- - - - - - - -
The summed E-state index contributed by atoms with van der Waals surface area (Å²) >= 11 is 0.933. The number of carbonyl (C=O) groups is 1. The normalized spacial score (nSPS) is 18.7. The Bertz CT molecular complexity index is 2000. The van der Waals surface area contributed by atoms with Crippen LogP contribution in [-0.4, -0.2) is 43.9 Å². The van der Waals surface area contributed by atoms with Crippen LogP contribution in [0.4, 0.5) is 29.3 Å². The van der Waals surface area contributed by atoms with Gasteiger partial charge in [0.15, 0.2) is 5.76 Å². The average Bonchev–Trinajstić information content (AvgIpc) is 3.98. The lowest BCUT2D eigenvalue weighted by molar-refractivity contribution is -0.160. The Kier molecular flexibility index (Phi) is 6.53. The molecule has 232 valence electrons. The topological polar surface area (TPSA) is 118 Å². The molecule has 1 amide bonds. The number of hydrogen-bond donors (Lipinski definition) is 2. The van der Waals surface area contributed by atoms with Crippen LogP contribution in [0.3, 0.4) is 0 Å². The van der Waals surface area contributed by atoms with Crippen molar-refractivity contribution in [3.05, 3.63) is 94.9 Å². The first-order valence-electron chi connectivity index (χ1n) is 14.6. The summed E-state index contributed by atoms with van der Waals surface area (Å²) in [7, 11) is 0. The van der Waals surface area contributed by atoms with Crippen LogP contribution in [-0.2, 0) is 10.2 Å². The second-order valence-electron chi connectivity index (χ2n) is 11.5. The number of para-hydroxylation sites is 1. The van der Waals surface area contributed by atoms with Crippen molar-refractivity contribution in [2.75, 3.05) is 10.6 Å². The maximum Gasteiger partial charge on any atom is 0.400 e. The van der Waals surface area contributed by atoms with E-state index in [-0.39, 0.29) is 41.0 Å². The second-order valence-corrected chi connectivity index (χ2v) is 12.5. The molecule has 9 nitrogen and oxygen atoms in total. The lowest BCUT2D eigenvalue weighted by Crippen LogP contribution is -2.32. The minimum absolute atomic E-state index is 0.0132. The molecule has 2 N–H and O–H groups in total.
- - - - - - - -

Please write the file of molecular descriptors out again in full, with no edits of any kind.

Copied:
The summed E-state index contributed by atoms with van der Waals surface area (Å²) >= 11 is 0.933. The number of carbonyl (C=O) groups is 1. The normalized spacial score (nSPS) is 18.7. The Bertz CT molecular complexity index is 2000. The van der Waals surface area contributed by atoms with Crippen LogP contribution in [-0.4, -0.2) is 43.9 Å². The van der Waals surface area contributed by atoms with Crippen LogP contribution in [0.4, 0.5) is 29.3 Å². The van der Waals surface area contributed by atoms with Gasteiger partial charge in [0.15, 0.2) is 5.76 Å². The average Bonchev–Trinajstić information content (AvgIpc) is 3.98. The lowest BCUT2D eigenvalue weighted by molar-refractivity contribution is -0.160. The Kier molecular flexibility index (Phi) is 6.53. The molecule has 232 valence electrons. The topological polar surface area (TPSA) is 118 Å². The molecule has 1 amide bonds. The number of hydrogen-bond donors (Lipinski definition) is 2. The van der Waals surface area contributed by atoms with Crippen LogP contribution in [0.3, 0.4) is 0 Å². The van der Waals surface area contributed by atoms with Crippen molar-refractivity contribution in [3.05, 3.63) is 94.9 Å². The first-order valence-electron chi connectivity index (χ1n) is 14.6. The summed E-state index contributed by atoms with van der Waals surface area (Å²) in [7, 11) is 0. The van der Waals surface area contributed by atoms with Crippen LogP contribution in [-0.2, 0) is 10.2 Å². The second-order valence-electron chi connectivity index (χ2n) is 11.5. The number of para-hydroxylation sites is 1. The van der Waals surface area contributed by atoms with Crippen molar-refractivity contribution in [2.75, 3.05) is 10.6 Å². The maximum Gasteiger partial charge on any atom is 0.400 e. The van der Waals surface area contributed by atoms with E-state index in [-0.39, 0.29) is 41.0 Å². The second-order valence-corrected chi connectivity index (χ2v) is 12.5. The molecule has 9 nitrogen and oxygen atoms in total. The lowest BCUT2D eigenvalue weighted by Crippen LogP contribution is -2.32. The minimum absolute atomic E-state index is 0.0132. The molecule has 2 N–H and O–H groups in total.